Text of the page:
Toddler birthday party games can be a great way to celebrate your child’s birthday. You can also use that opportunity to combine a variety of skills that toddlers need to learn. You can plan games that are fun and combine them with skills that toddlers are trying to master. No matter how great a party you throw, don’t be discouraged if your toddler throws a huge tantrum when people leave. That’s what toddlers do.
For toddlers, simple themes will be fine, according to the Amazing Moms website. You can choose a farm theme and play games that go with the animal theme, such as providing animal ears and having an animal parade. You can have an A-B-C theme and decorate with blocks and paper letters. You can play a game where the children draw as many letters as they are able to, while you play an A-B-C song in the background.
Movement games are fun for toddlers, and you are helping them develop movement skills, according to the Babies Online website. Set up an obstacle course for the party where the children can crawl through boxes, jump over an object like a jump rope, or walk through a maze. You can blow bubbles and have the children run and jump to try to pop them. You can play “ring-around-the-rosy,” follow the leader or tag.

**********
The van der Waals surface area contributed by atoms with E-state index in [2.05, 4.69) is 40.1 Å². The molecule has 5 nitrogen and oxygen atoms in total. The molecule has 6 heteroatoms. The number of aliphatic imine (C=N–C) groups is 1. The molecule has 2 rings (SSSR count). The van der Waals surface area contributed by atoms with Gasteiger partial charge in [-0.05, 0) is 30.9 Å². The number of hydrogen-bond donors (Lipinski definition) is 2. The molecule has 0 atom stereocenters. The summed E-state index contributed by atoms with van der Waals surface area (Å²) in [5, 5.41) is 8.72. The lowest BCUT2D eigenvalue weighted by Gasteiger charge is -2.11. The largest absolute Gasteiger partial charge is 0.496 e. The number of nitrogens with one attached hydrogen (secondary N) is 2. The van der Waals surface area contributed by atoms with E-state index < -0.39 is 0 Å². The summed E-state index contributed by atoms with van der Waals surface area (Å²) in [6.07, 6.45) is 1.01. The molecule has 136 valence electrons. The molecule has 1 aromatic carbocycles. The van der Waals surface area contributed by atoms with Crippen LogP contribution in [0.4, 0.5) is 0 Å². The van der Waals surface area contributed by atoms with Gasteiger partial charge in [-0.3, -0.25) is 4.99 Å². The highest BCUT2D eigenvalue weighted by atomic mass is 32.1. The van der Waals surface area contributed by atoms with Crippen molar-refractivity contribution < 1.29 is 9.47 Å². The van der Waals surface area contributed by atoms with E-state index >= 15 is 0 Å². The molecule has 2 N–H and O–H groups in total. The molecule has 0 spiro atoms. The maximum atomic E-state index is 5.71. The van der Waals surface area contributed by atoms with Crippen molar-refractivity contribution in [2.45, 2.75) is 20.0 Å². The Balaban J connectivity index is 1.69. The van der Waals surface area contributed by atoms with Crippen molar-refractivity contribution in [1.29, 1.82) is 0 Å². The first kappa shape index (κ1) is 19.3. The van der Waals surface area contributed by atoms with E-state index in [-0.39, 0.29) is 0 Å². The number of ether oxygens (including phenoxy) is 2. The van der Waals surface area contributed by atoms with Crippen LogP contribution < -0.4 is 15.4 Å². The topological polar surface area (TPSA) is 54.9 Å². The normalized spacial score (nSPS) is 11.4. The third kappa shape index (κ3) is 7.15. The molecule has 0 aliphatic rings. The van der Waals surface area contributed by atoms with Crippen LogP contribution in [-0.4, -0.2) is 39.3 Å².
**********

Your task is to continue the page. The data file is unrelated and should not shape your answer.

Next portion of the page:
A toddler is just getting to be able to use fine motor skills. A toddler starts using her hands differently than she did as a baby, says Dr. Nasreen Talib, Kansas City, Mo., pediatrician. Fun games for toddlers at a party that utilize fine motor skills are using silly putty, making a simple craft using kids’ scissors with beads, markers or crayons, playing puzzles or finger painting, according to the Sensory Processing Disorder website.
You can play games, such as rolling a ball between players. This teaches children how to take turns, according to the Parents website. You can also play a game where you show the children picture of faces displaying different emotions, such as angry, sad or happy people, and let the children identify the emotions.
Sometimes, you can dispel certain fears that your own toddler or a party guest may have. Some children are afraid of clowns, for example. If you have an older child or a teenager dressed as a clown for the party–to do face painting perhaps–your toddler, or the guest who is afraid, might decide that clowns are not so scary after all. If the toddler feels empowered, by watching the non-threatening clown painting faces, the fear may go away. The key to defeating fear is to empower children, says Dr. Richard Sherman, Los Angeles, Calif., clinical psychologist.
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